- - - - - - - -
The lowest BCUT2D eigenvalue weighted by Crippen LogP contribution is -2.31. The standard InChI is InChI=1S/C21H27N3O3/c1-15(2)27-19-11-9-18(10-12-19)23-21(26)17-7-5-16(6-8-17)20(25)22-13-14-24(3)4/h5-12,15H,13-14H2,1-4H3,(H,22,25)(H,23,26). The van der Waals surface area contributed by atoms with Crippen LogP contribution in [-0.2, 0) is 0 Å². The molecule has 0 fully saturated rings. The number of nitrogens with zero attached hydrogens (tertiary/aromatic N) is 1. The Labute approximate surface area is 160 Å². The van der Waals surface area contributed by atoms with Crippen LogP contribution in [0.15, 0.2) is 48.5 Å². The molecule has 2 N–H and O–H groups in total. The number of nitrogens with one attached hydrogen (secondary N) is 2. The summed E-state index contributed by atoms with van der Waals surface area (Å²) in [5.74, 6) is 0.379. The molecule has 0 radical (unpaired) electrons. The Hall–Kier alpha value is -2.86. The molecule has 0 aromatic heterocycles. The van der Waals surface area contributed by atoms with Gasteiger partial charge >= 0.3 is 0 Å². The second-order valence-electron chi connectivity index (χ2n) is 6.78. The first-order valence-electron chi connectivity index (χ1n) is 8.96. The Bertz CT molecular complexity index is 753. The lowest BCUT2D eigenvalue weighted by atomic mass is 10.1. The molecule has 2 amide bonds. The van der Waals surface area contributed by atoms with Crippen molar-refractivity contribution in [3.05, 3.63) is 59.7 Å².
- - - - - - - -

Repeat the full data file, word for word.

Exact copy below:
The lowest BCUT2D eigenvalue weighted by Crippen LogP contribution is -2.31. The standard InChI is InChI=1S/C21H27N3O3/c1-15(2)27-19-11-9-18(10-12-19)23-21(26)17-7-5-16(6-8-17)20(25)22-13-14-24(3)4/h5-12,15H,13-14H2,1-4H3,(H,22,25)(H,23,26). The van der Waals surface area contributed by atoms with Crippen LogP contribution in [-0.2, 0) is 0 Å². The molecule has 0 fully saturated rings. The number of nitrogens with zero attached hydrogens (tertiary/aromatic N) is 1. The Labute approximate surface area is 160 Å². The van der Waals surface area contributed by atoms with Crippen LogP contribution in [0.15, 0.2) is 48.5 Å². The molecule has 2 N–H and O–H groups in total. The number of nitrogens with one attached hydrogen (secondary N) is 2. The summed E-state index contributed by atoms with van der Waals surface area (Å²) in [5.74, 6) is 0.379. The molecule has 0 radical (unpaired) electrons. The Hall–Kier alpha value is -2.86. The molecule has 0 aromatic heterocycles. The van der Waals surface area contributed by atoms with Gasteiger partial charge >= 0.3 is 0 Å². The second-order valence-electron chi connectivity index (χ2n) is 6.78. The first-order valence-electron chi connectivity index (χ1n) is 8.96. The Bertz CT molecular complexity index is 753. The lowest BCUT2D eigenvalue weighted by atomic mass is 10.1. The molecule has 2 amide bonds. The van der Waals surface area contributed by atoms with Crippen molar-refractivity contribution in [3.05, 3.63) is 59.7 Å².